Top Ten Witch Songs
Double, double, toil and trouble, fire burn, and cauldron bubble. Get out your pointy hats and broomsticks, we’re off on a witch hunt. Well, okay, we’re only hunting for some top notch witch songs. Hold the eye of newt! Something wicked this way comes.Open, locks, whoever knocks…we’re off to see the witches, the wonderful witches…wait that’s not right. Let’s rock with the Top 10 Witch Songs!
Our list of the Top 10 Witch Songs begins with this exceptionally moody Rush number, one of the great songs that make up the classic ‘Moving Pictures’ album. An eerie intro leads into a jagged guitar riff courtesy of Alex Lifeson, and we’re off. The song is more about the evils of a closed mind as opposed to any sorcery, which is ultimately far more evil. An interesting footnote to the song, it was recorded the same night that John Lennon was killed.
The opening track of Iron Maiden‘s seventh studio album draws its title and lyrical inspiration from a book written by infamous occultist Aleister Crowley back in 1917. The story finds good and evil magicians battling over the fate of an unborn child. Led Zeppelin‘s Jimmy Page was also highly interested in Crowley’s work, and we’ll hear about the magician again later in this list.
‘Wicked Old Witch’
John Fogerty sings of “Creatures, goblins, spooks all around” on this rocker from his 2004 album, ‘Deja Vu All Over Again.’ The song is trademark Fogerty, powered by another in a seemingly endless stream of classic riffs. The groove is as wicked as the witch herself, and we certainly don’t wish to run into the “Shriveled old lady with the tombstone mouth scarring up trouble at the haunted house.”
‘Black Magic Woman’
Written by Peter Green and originally recorded by Fleetwood Mac in 1968, ‘Black Magic Woman’ would be taken under the mighty wings of Santana, and made a worldwide smash in 1970 as part of their amazing ‘Abraxas’ album. On the strength of Carlos Santana‘s blistering guitar, the minor-key blues reached the Top Five, while the LP shot to No. 1.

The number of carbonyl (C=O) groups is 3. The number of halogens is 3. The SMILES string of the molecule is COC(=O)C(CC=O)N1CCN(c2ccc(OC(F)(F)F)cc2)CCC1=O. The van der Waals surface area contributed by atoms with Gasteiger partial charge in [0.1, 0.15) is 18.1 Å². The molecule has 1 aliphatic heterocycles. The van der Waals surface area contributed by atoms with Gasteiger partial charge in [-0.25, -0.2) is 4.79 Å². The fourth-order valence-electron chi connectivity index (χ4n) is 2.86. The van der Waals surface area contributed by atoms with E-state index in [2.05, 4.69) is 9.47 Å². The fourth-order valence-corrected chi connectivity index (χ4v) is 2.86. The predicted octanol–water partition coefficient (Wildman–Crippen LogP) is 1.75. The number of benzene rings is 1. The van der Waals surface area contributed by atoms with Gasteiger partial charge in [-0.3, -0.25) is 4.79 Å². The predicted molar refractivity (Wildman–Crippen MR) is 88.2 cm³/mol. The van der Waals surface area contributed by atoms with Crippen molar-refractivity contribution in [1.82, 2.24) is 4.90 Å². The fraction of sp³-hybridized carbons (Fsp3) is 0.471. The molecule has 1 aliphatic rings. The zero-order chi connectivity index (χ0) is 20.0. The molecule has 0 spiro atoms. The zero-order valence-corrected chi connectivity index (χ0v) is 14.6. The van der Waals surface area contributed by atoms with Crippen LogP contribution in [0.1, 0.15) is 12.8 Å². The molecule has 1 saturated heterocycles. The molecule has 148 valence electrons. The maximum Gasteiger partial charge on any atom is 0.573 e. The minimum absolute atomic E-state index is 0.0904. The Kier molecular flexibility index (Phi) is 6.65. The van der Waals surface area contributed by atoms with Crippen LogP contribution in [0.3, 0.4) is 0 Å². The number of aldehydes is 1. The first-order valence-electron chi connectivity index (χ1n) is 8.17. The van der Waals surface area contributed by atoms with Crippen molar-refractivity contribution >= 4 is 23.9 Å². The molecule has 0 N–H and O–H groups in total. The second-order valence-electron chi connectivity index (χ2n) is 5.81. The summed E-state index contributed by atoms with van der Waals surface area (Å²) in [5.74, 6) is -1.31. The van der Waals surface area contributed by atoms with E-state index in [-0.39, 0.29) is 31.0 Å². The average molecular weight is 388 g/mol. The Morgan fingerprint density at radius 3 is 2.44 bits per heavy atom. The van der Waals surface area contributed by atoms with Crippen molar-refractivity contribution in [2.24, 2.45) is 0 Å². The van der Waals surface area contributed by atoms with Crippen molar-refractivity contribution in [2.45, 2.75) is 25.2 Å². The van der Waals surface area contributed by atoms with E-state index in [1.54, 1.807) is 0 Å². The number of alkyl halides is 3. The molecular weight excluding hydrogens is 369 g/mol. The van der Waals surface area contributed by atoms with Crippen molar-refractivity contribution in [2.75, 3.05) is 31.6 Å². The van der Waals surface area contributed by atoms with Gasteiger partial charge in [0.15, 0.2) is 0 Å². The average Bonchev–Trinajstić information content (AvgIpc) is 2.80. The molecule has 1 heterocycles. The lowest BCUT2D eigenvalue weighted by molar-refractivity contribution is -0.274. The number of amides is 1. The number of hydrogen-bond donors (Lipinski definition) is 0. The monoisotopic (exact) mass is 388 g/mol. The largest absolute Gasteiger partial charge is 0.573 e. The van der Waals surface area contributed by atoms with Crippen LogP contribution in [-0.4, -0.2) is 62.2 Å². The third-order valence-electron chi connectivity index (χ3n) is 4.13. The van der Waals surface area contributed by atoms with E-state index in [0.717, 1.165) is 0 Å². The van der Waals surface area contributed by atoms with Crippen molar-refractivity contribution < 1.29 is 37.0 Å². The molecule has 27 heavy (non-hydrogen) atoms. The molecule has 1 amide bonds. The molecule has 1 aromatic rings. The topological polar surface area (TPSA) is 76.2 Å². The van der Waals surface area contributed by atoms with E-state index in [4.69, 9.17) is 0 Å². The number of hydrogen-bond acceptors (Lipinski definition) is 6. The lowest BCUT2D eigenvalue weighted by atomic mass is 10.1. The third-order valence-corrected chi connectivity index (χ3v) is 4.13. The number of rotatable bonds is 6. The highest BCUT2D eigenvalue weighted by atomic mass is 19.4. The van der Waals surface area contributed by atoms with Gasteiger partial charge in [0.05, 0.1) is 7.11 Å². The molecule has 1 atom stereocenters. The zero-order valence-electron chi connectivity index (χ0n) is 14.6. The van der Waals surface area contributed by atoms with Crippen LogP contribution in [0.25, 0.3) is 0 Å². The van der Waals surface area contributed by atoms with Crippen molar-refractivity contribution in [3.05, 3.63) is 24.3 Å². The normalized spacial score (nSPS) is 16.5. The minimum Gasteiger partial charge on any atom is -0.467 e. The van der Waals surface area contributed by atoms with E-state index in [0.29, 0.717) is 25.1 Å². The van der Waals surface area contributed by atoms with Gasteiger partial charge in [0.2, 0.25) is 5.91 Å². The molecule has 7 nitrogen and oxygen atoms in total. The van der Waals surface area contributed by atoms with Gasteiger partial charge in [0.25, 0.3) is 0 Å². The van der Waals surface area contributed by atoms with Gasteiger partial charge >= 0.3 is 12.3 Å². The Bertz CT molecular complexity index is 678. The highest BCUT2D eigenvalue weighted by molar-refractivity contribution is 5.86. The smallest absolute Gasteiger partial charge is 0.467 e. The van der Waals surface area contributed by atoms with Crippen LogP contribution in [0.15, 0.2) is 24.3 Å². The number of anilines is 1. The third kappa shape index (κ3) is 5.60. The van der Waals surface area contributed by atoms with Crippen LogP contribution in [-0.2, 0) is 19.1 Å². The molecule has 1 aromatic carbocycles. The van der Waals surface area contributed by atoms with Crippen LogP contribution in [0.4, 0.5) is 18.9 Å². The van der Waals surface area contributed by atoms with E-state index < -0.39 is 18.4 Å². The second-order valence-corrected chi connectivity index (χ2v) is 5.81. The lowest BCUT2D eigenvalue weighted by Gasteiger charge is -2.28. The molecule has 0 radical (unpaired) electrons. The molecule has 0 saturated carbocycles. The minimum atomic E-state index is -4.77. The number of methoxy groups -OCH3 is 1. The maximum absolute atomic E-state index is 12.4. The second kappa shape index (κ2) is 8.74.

“She is like a cat in the dark and then she is the darkness” Though not a witch by name, the legend of ‘Rhiannon,’ according to Miss Stevie Nicks, clearly states, “This is a song about an old Welsh witch.” We aren’t about to argue with Stevie on this one. We will, however, bask in its warm glow as one of Fleetwood Mac’s timeless classics. We’re given you a killer live rendition here, complete with witchy intro.
Ooooh, oooh…witchaay woman. We probably all know a creature with “raven hair and ruby lips” and chances are, “she’s a restless spirit on an endless flight.” This Eagles classic has never left the radio airwaves since it was first unleashed back in 1972 and was a must have for our Top 10 Witch Songs list. A Top 10 single from the band’s debut album, ‘Witchy Woman’ was their second straight smash right out of the gate.
As we said earlier, Crowley surfaces again, only this time out, none other than Ozzy Osbourne, the Prince of Darkness himself, is asking the famous mystic simple but pointed questions, such as “What went on in your head? Did you talk to the dead?” Ultimately, Ozzy declares the magician’s life to be tragic: “You fooled all the people with magic / You waited on Satan’s call.”
‘The Witches Promise’
The first half dozen or so albums from Jethro Tull are all pretty incredible, and ‘Benefit’ is no exception. ‘The Witches Promise’ is one of many pearls to be found on that LP. Driving acoustic guitar, swirling mellotron and trademark flute and vocal form Ian Anderson meld together in this haunting tale of temptation. “The witch’s promise was coming / You’re looking elsewhere for your own selfish gain.” Released as a single in the U.K. in the spring of 1970, it hit No. 4 on the charts.
‘Season Of The Witch’
Our pick for the No. 1 spot on our list of Top 10 Witch songs is by none other than Donovan. The word “classic” gets tossed around an awful lot, but in this case, it’s truly apropos. From his legendary 1966 album ‘Sunshine Superman,’ ‘Season Of The Witch’ evokes the haunting mystery of the fall season. It’s simple yet powerful riff transports and hypnotizes the listener. It’s been covered by everyone from Al Kooper and Stephen Stills to Vanilla Fudge and Lou Rawls, but the original is still the real deal.